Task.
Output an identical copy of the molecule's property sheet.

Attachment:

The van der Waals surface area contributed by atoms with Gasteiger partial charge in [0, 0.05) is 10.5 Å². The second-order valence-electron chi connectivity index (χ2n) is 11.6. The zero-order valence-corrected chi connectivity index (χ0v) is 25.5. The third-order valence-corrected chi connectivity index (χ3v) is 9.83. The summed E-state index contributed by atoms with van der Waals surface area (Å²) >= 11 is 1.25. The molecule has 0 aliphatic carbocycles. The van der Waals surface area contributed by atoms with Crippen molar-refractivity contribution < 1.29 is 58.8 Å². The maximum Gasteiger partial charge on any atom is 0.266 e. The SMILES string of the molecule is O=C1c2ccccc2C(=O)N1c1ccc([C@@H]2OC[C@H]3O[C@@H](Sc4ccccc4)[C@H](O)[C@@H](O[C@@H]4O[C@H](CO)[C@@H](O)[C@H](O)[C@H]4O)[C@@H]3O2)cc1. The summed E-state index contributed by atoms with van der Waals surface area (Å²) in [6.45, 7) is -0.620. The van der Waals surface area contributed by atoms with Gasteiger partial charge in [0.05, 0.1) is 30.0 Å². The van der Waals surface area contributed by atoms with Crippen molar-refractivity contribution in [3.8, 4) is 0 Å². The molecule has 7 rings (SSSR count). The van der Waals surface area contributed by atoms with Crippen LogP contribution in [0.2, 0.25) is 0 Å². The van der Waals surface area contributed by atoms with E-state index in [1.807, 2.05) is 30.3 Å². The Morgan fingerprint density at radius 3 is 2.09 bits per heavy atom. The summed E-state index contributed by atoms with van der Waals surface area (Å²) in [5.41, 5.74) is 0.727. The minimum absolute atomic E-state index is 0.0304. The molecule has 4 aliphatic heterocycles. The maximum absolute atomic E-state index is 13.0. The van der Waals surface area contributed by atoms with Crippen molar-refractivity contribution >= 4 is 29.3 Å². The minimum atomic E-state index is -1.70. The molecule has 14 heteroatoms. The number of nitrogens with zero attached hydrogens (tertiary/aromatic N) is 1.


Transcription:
The van der Waals surface area contributed by atoms with Gasteiger partial charge in [0, 0.05) is 10.5 Å². The second-order valence-electron chi connectivity index (χ2n) is 11.6. The zero-order valence-corrected chi connectivity index (χ0v) is 25.5. The third-order valence-corrected chi connectivity index (χ3v) is 9.83. The summed E-state index contributed by atoms with van der Waals surface area (Å²) >= 11 is 1.25. The molecule has 0 aliphatic carbocycles. The van der Waals surface area contributed by atoms with Crippen molar-refractivity contribution < 1.29 is 58.8 Å². The maximum Gasteiger partial charge on any atom is 0.266 e. The SMILES string of the molecule is O=C1c2ccccc2C(=O)N1c1ccc([C@@H]2OC[C@H]3O[C@@H](Sc4ccccc4)[C@H](O)[C@@H](O[C@@H]4O[C@H](CO)[C@@H](O)[C@H](O)[C@H]4O)[C@@H]3O2)cc1. The summed E-state index contributed by atoms with van der Waals surface area (Å²) in [6.45, 7) is -0.620. The van der Waals surface area contributed by atoms with Gasteiger partial charge in [0.05, 0.1) is 30.0 Å². The van der Waals surface area contributed by atoms with Crippen molar-refractivity contribution in [3.8, 4) is 0 Å². The molecule has 7 rings (SSSR count). The van der Waals surface area contributed by atoms with Crippen LogP contribution in [0.2, 0.25) is 0 Å². The van der Waals surface area contributed by atoms with E-state index in [1.807, 2.05) is 30.3 Å². The Morgan fingerprint density at radius 3 is 2.09 bits per heavy atom. The summed E-state index contributed by atoms with van der Waals surface area (Å²) in [5.41, 5.74) is 0.727. The minimum absolute atomic E-state index is 0.0304. The molecule has 4 aliphatic heterocycles. The maximum absolute atomic E-state index is 13.0. The van der Waals surface area contributed by atoms with Crippen molar-refractivity contribution >= 4 is 29.3 Å². The minimum atomic E-state index is -1.70. The molecule has 14 heteroatoms. The number of nitrogens with zero attached hydrogens (tertiary/aromatic N) is 1.